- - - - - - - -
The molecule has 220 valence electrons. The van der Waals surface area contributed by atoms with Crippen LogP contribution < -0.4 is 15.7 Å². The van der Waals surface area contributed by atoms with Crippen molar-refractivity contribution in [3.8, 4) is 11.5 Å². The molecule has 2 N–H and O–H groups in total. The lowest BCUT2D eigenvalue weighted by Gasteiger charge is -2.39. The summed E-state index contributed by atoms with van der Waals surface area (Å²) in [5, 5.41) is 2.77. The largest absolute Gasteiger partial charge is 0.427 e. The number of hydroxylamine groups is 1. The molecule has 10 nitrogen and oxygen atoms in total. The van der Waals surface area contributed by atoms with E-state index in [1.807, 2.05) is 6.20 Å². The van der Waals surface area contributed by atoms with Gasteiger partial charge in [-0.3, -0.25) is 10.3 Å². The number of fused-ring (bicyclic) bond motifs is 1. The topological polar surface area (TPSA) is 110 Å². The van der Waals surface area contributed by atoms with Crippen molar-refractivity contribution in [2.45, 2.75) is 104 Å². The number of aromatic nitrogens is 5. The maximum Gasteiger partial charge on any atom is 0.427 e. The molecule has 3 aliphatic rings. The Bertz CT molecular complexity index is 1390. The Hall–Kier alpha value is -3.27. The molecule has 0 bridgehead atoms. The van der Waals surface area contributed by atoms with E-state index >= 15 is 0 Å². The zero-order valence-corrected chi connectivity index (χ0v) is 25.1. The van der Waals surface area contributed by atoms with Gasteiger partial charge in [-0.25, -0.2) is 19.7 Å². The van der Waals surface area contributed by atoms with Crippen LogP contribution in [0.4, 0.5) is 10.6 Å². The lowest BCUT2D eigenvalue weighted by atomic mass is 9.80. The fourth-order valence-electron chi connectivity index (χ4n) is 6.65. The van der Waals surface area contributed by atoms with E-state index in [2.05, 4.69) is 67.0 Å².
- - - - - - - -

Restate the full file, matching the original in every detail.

The molecule has 220 valence electrons. The van der Waals surface area contributed by atoms with Crippen LogP contribution < -0.4 is 15.7 Å². The van der Waals surface area contributed by atoms with Crippen molar-refractivity contribution in [3.8, 4) is 11.5 Å². The molecule has 2 N–H and O–H groups in total. The lowest BCUT2D eigenvalue weighted by Gasteiger charge is -2.39. The summed E-state index contributed by atoms with van der Waals surface area (Å²) in [5, 5.41) is 2.77. The largest absolute Gasteiger partial charge is 0.427 e. The number of hydroxylamine groups is 1. The molecule has 10 nitrogen and oxygen atoms in total. The van der Waals surface area contributed by atoms with E-state index in [1.807, 2.05) is 6.20 Å². The van der Waals surface area contributed by atoms with Gasteiger partial charge in [-0.3, -0.25) is 10.3 Å². The number of fused-ring (bicyclic) bond motifs is 1. The topological polar surface area (TPSA) is 110 Å². The van der Waals surface area contributed by atoms with Crippen molar-refractivity contribution in [2.45, 2.75) is 104 Å². The number of aromatic nitrogens is 5. The maximum Gasteiger partial charge on any atom is 0.427 e. The molecule has 3 aliphatic rings. The Bertz CT molecular complexity index is 1390. The Hall–Kier alpha value is -3.27. The molecule has 0 bridgehead atoms. The van der Waals surface area contributed by atoms with E-state index >= 15 is 0 Å². The zero-order valence-corrected chi connectivity index (χ0v) is 25.1. The van der Waals surface area contributed by atoms with Gasteiger partial charge in [-0.25, -0.2) is 19.7 Å². The van der Waals surface area contributed by atoms with Crippen LogP contribution in [0.4, 0.5) is 10.6 Å². The lowest BCUT2D eigenvalue weighted by atomic mass is 9.80. The fourth-order valence-electron chi connectivity index (χ4n) is 6.65. The van der Waals surface area contributed by atoms with E-state index in [2.05, 4.69) is 67.0 Å².